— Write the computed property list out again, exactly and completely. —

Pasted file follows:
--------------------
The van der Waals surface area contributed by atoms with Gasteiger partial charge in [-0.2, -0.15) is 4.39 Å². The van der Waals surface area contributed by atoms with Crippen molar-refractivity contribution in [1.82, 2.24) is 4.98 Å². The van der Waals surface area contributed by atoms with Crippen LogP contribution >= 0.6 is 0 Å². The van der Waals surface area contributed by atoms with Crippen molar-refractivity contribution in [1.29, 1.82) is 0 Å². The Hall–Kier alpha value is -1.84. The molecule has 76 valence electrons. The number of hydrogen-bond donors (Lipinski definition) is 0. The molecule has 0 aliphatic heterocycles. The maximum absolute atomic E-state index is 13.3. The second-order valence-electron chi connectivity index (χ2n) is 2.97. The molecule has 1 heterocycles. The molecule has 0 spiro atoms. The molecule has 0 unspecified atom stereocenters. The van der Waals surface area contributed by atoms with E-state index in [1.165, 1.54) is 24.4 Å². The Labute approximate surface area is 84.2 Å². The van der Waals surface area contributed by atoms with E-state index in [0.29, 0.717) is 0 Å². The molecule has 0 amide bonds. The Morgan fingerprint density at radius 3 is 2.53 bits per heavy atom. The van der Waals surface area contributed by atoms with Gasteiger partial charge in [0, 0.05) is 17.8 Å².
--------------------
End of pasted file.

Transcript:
The van der Waals surface area contributed by atoms with Gasteiger partial charge in [-0.2, -0.15) is 4.39 Å². The van der Waals surface area contributed by atoms with Crippen molar-refractivity contribution in [1.82, 2.24) is 4.98 Å². The van der Waals surface area contributed by atoms with Crippen LogP contribution >= 0.6 is 0 Å². The van der Waals surface area contributed by atoms with Crippen molar-refractivity contribution in [1.29, 1.82) is 0 Å². The Hall–Kier alpha value is -1.84. The molecule has 76 valence electrons. The number of hydrogen-bond donors (Lipinski definition) is 0. The molecule has 0 aliphatic heterocycles. The maximum absolute atomic E-state index is 13.3. The second-order valence-electron chi connectivity index (χ2n) is 2.97. The molecule has 1 heterocycles. The molecule has 0 spiro atoms. The molecule has 0 unspecified atom stereocenters. The van der Waals surface area contributed by atoms with E-state index in [1.165, 1.54) is 24.4 Å². The Labute approximate surface area is 84.2 Å². The van der Waals surface area contributed by atoms with E-state index in [0.29, 0.717) is 0 Å². The molecule has 0 amide bonds. The Morgan fingerprint density at radius 3 is 2.53 bits per heavy atom. The van der Waals surface area contributed by atoms with Gasteiger partial charge in [0, 0.05) is 17.8 Å².